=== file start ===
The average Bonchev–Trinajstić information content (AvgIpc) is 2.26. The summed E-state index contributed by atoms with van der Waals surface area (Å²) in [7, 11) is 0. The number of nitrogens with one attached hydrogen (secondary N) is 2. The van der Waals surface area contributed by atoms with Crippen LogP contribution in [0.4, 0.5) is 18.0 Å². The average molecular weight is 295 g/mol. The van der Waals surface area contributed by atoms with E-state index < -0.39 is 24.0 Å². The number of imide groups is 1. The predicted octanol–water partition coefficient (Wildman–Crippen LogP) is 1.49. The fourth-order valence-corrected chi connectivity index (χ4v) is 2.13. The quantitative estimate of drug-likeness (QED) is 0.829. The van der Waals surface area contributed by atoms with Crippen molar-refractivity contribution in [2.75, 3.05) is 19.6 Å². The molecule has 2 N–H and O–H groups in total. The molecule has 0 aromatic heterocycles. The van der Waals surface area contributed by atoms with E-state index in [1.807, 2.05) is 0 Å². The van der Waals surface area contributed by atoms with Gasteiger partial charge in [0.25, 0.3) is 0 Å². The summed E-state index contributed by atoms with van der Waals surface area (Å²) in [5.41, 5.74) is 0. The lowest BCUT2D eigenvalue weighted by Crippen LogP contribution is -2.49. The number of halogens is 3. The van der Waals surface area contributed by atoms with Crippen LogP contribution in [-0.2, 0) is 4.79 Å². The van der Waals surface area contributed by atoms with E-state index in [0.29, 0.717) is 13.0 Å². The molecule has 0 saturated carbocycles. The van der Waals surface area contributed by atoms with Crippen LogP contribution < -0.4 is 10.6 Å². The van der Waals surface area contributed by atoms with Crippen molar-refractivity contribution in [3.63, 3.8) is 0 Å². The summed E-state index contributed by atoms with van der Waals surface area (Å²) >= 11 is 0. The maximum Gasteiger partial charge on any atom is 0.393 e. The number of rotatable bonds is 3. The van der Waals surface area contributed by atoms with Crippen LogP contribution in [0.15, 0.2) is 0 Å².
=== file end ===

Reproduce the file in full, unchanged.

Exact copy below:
The average Bonchev–Trinajstić information content (AvgIpc) is 2.26. The summed E-state index contributed by atoms with van der Waals surface area (Å²) in [7, 11) is 0. The number of nitrogens with one attached hydrogen (secondary N) is 2. The van der Waals surface area contributed by atoms with Crippen LogP contribution in [0.4, 0.5) is 18.0 Å². The average molecular weight is 295 g/mol. The van der Waals surface area contributed by atoms with E-state index < -0.39 is 24.0 Å². The number of imide groups is 1. The predicted octanol–water partition coefficient (Wildman–Crippen LogP) is 1.49. The fourth-order valence-corrected chi connectivity index (χ4v) is 2.13. The quantitative estimate of drug-likeness (QED) is 0.829. The van der Waals surface area contributed by atoms with Crippen molar-refractivity contribution in [2.75, 3.05) is 19.6 Å². The molecule has 2 N–H and O–H groups in total. The molecule has 0 aromatic heterocycles. The van der Waals surface area contributed by atoms with E-state index in [1.807, 2.05) is 0 Å². The van der Waals surface area contributed by atoms with Gasteiger partial charge in [0.25, 0.3) is 0 Å². The summed E-state index contributed by atoms with van der Waals surface area (Å²) in [5.41, 5.74) is 0. The lowest BCUT2D eigenvalue weighted by Crippen LogP contribution is -2.49. The number of halogens is 3. The van der Waals surface area contributed by atoms with Crippen LogP contribution in [-0.2, 0) is 4.79 Å². The van der Waals surface area contributed by atoms with E-state index in [0.29, 0.717) is 13.0 Å². The molecule has 0 saturated carbocycles. The van der Waals surface area contributed by atoms with Crippen LogP contribution < -0.4 is 10.6 Å². The van der Waals surface area contributed by atoms with Crippen molar-refractivity contribution in [3.63, 3.8) is 0 Å². The summed E-state index contributed by atoms with van der Waals surface area (Å²) >= 11 is 0. The maximum Gasteiger partial charge on any atom is 0.393 e. The number of rotatable bonds is 3. The van der Waals surface area contributed by atoms with Crippen LogP contribution in [0.15, 0.2) is 0 Å².